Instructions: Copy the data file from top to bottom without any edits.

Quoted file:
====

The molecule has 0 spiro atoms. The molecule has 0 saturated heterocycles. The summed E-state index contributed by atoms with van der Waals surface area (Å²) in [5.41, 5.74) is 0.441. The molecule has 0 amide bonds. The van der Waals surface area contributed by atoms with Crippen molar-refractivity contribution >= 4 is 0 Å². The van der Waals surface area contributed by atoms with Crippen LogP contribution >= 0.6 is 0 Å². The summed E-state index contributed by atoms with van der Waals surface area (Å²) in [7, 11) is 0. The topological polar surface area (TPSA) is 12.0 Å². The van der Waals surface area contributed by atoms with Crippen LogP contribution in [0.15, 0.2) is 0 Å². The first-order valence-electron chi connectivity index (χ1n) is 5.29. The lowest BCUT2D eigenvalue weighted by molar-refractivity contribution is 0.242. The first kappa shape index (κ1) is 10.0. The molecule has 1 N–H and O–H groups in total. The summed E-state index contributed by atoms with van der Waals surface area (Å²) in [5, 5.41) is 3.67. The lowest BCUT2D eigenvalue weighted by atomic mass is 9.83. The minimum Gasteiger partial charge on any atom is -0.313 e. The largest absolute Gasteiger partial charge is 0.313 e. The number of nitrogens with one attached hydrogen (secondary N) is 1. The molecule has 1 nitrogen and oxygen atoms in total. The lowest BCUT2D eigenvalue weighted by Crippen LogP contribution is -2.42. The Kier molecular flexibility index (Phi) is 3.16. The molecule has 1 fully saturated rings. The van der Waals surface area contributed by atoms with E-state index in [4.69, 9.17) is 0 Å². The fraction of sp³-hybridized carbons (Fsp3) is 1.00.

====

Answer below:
The molecule has 0 spiro atoms. The molecule has 0 saturated heterocycles. The summed E-state index contributed by atoms with van der Waals surface area (Å²) in [5.41, 5.74) is 0.441. The molecule has 0 amide bonds. The van der Waals surface area contributed by atoms with Crippen molar-refractivity contribution >= 4 is 0 Å². The van der Waals surface area contributed by atoms with Crippen LogP contribution >= 0.6 is 0 Å². The summed E-state index contributed by atoms with van der Waals surface area (Å²) in [7, 11) is 0. The topological polar surface area (TPSA) is 12.0 Å². The van der Waals surface area contributed by atoms with Crippen LogP contribution in [0.15, 0.2) is 0 Å². The first-order valence-electron chi connectivity index (χ1n) is 5.29. The lowest BCUT2D eigenvalue weighted by molar-refractivity contribution is 0.242. The first kappa shape index (κ1) is 10.0. The molecule has 1 N–H and O–H groups in total. The summed E-state index contributed by atoms with van der Waals surface area (Å²) in [5, 5.41) is 3.67. The lowest BCUT2D eigenvalue weighted by atomic mass is 9.83. The minimum Gasteiger partial charge on any atom is -0.313 e. The largest absolute Gasteiger partial charge is 0.313 e. The number of nitrogens with one attached hydrogen (secondary N) is 1. The molecule has 1 nitrogen and oxygen atoms in total. The lowest BCUT2D eigenvalue weighted by Crippen LogP contribution is -2.42. The Kier molecular flexibility index (Phi) is 3.16. The molecule has 1 fully saturated rings. The van der Waals surface area contributed by atoms with E-state index in [4.69, 9.17) is 0 Å². The fraction of sp³-hybridized carbons (Fsp3) is 1.00.